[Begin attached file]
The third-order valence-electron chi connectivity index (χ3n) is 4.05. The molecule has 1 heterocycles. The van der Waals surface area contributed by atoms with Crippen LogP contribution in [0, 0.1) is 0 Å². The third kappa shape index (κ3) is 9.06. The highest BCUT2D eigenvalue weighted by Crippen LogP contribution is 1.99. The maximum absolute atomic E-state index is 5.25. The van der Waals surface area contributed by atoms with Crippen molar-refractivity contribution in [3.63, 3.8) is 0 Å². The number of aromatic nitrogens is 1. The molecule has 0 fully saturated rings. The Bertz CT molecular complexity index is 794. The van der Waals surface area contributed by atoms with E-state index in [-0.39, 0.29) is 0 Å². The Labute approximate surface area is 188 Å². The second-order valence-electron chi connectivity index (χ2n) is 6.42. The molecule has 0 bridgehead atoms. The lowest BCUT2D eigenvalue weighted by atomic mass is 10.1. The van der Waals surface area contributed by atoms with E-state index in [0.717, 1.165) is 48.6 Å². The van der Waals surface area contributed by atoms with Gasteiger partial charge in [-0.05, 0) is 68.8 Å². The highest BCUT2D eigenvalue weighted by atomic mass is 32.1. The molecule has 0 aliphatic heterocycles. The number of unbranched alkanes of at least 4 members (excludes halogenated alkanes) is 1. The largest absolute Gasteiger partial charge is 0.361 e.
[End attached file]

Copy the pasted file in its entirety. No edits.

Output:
The third-order valence-electron chi connectivity index (χ3n) is 4.05. The molecule has 1 heterocycles. The van der Waals surface area contributed by atoms with Crippen LogP contribution in [0, 0.1) is 0 Å². The third kappa shape index (κ3) is 9.06. The highest BCUT2D eigenvalue weighted by Crippen LogP contribution is 1.99. The maximum absolute atomic E-state index is 5.25. The van der Waals surface area contributed by atoms with Crippen molar-refractivity contribution in [3.63, 3.8) is 0 Å². The number of aromatic nitrogens is 1. The molecule has 0 fully saturated rings. The Bertz CT molecular complexity index is 794. The van der Waals surface area contributed by atoms with E-state index in [-0.39, 0.29) is 0 Å². The Labute approximate surface area is 188 Å². The second-order valence-electron chi connectivity index (χ2n) is 6.42. The molecule has 0 bridgehead atoms. The lowest BCUT2D eigenvalue weighted by atomic mass is 10.1. The van der Waals surface area contributed by atoms with E-state index in [0.717, 1.165) is 48.6 Å². The van der Waals surface area contributed by atoms with Gasteiger partial charge in [-0.05, 0) is 68.8 Å². The highest BCUT2D eigenvalue weighted by atomic mass is 32.1. The molecule has 0 aliphatic heterocycles. The number of unbranched alkanes of at least 4 members (excludes halogenated alkanes) is 1. The largest absolute Gasteiger partial charge is 0.361 e.